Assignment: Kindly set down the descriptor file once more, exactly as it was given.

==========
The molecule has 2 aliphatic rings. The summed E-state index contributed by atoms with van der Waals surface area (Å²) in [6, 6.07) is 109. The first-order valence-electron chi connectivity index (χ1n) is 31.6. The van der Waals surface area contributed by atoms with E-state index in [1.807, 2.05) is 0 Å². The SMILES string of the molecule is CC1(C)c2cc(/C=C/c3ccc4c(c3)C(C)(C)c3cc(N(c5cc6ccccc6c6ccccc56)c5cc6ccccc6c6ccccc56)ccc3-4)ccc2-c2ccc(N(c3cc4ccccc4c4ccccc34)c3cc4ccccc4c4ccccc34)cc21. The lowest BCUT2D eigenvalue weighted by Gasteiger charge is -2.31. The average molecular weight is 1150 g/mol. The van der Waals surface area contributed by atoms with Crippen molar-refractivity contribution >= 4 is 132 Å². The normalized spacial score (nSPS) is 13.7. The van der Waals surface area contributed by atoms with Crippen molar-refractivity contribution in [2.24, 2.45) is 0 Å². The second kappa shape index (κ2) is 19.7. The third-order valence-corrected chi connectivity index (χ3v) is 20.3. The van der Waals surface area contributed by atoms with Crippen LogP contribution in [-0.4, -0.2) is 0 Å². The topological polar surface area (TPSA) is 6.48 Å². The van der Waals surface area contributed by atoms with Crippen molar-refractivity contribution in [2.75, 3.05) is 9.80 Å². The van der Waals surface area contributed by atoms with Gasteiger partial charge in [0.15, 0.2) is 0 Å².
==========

The molecule has 2 aliphatic rings. The summed E-state index contributed by atoms with van der Waals surface area (Å²) in [6, 6.07) is 109. The first-order valence-electron chi connectivity index (χ1n) is 31.6. The van der Waals surface area contributed by atoms with E-state index in [1.807, 2.05) is 0 Å². The SMILES string of the molecule is CC1(C)c2cc(/C=C/c3ccc4c(c3)C(C)(C)c3cc(N(c5cc6ccccc6c6ccccc56)c5cc6ccccc6c6ccccc56)ccc3-4)ccc2-c2ccc(N(c3cc4ccccc4c4ccccc34)c3cc4ccccc4c4ccccc34)cc21. The lowest BCUT2D eigenvalue weighted by Gasteiger charge is -2.31. The average molecular weight is 1150 g/mol. The van der Waals surface area contributed by atoms with Crippen molar-refractivity contribution >= 4 is 132 Å². The normalized spacial score (nSPS) is 13.7. The van der Waals surface area contributed by atoms with Crippen molar-refractivity contribution in [2.24, 2.45) is 0 Å². The second kappa shape index (κ2) is 19.7. The third-order valence-corrected chi connectivity index (χ3v) is 20.3. The van der Waals surface area contributed by atoms with Crippen LogP contribution in [-0.4, -0.2) is 0 Å². The topological polar surface area (TPSA) is 6.48 Å². The van der Waals surface area contributed by atoms with Crippen molar-refractivity contribution in [2.75, 3.05) is 9.80 Å². The van der Waals surface area contributed by atoms with Gasteiger partial charge in [0.15, 0.2) is 0 Å².